An Obedient Father

This is an easy-to-read, very difficult book. Sharma does not shy away from the ugliest, most difficult subjects but writes about them so fluidly that you find yourself going along at a steady clip, jaw dropping wider and wider. Much like the subjects of abuse in this book, the reader at times can feel like he’s in an abusive relationship he just can’t pull away from. That’s not meant to demean or minimize actual abuse victims suffer. It’s only meant to highlight how deftly Sharma captures abuse of all kind (institutional, familial, cultural, structural) and grabs your attention with it.

The portions of this book that deal with the machinations of corruption in India were less engaging in comparison to the personal stories. I say this as someone who is very interested (and relatively well informed) about Indian politics and Indian political history, especially post-Independence pre-globalized India. It seems it was hard for Sharma to turn his talents into the same success while talking about structural political and economic abuse as it was for him to talk about familial, personal abuse.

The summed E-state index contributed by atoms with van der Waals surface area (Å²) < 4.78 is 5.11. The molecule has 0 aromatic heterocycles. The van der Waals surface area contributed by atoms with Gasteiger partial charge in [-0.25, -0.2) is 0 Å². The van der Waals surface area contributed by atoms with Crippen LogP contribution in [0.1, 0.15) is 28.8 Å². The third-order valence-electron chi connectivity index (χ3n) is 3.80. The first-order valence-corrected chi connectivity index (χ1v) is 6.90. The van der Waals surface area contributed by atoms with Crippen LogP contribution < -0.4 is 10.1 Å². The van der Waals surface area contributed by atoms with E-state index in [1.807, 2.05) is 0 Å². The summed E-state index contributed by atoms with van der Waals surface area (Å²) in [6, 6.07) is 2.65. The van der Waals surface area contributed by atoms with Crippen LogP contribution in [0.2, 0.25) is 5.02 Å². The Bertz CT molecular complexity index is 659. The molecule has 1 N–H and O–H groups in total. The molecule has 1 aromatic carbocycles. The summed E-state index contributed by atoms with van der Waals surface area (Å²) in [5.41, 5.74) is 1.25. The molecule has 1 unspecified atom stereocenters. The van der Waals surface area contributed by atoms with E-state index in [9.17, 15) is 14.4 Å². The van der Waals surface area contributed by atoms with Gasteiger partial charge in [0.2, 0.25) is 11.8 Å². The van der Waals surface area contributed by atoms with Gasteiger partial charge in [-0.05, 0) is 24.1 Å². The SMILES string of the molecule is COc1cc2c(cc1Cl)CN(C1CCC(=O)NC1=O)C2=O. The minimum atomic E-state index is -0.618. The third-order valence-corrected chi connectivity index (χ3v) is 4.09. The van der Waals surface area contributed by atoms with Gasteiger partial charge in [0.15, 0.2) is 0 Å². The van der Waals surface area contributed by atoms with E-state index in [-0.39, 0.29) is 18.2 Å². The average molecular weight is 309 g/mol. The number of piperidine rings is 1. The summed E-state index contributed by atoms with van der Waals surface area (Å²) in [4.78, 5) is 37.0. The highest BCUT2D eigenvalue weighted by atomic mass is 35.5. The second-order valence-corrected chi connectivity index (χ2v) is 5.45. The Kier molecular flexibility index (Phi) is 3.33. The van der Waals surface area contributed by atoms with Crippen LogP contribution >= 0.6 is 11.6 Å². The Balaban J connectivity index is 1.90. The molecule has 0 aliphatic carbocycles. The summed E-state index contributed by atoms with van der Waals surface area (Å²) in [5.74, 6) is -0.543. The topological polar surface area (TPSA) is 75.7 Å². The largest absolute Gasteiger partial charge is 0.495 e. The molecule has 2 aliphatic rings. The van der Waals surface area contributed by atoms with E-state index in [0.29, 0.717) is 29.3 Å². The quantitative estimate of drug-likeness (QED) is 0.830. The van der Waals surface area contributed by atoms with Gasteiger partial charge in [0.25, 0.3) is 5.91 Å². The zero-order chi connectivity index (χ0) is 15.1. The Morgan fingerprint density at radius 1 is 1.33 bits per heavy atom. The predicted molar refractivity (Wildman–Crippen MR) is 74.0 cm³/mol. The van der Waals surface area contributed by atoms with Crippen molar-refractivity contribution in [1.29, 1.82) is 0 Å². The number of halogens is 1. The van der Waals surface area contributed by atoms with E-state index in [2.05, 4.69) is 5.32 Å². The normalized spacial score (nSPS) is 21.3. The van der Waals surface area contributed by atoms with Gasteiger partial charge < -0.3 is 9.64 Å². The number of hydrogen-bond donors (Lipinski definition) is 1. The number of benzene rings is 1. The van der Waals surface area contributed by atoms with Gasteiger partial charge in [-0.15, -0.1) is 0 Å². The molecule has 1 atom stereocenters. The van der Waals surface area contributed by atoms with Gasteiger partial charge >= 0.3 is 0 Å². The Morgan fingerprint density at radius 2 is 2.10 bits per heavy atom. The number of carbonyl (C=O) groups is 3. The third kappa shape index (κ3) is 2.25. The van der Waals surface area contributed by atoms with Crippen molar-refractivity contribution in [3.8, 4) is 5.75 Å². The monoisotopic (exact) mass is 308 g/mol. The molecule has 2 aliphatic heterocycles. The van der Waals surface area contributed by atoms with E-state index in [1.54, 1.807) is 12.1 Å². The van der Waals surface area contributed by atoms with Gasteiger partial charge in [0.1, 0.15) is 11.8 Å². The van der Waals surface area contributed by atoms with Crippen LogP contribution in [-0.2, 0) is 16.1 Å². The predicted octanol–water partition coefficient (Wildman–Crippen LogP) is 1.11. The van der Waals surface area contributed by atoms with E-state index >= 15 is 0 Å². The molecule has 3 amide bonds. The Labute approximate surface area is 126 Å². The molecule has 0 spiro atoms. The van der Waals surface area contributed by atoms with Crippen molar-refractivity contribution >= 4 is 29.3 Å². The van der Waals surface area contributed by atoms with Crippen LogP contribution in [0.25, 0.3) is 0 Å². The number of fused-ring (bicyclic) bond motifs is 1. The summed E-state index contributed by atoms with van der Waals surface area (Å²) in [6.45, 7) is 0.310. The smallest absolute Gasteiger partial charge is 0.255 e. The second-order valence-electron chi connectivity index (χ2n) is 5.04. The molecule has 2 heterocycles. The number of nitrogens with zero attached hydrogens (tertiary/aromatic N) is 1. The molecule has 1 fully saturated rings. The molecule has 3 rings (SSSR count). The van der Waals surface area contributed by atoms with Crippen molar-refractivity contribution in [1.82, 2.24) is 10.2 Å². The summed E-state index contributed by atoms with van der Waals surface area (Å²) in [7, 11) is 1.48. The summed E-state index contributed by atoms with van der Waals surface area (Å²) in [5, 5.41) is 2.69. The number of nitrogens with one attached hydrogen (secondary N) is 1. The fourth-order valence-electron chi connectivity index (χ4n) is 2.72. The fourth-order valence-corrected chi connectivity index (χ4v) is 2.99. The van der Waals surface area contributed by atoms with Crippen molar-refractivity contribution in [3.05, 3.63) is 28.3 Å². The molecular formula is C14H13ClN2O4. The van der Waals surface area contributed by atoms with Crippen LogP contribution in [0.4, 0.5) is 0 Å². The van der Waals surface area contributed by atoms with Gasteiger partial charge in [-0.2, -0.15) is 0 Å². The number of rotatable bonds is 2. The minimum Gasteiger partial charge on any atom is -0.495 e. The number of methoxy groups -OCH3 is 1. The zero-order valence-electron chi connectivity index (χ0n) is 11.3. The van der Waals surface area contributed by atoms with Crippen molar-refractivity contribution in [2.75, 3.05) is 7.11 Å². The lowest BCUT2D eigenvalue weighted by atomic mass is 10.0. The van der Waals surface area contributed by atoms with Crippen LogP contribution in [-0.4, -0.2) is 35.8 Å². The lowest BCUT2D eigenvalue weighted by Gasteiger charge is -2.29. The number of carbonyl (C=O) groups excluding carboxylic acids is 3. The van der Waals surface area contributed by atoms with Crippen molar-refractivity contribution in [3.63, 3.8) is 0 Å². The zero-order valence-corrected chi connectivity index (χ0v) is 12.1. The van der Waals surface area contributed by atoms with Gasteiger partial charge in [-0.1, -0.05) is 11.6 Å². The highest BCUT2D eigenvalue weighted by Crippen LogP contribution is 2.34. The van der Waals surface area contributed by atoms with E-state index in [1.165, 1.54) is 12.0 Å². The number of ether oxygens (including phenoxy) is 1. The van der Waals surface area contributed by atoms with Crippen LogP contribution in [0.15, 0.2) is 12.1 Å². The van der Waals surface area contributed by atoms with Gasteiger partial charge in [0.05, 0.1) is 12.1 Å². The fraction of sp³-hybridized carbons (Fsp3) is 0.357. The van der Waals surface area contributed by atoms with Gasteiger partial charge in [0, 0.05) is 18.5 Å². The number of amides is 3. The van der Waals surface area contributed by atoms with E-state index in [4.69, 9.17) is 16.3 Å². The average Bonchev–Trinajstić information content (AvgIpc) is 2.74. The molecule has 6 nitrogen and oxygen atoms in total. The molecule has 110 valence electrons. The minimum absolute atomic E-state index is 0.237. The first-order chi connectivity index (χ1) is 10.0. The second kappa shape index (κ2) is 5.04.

With this and his newer novel Family Life, I’ve developed a strong sense of respect and admiration for Sharma. He is one of the sharpest writers writing today. He brings me great hope as a fellow Indian American man, that some parts of my life and my experience may be immortalized through his gaze.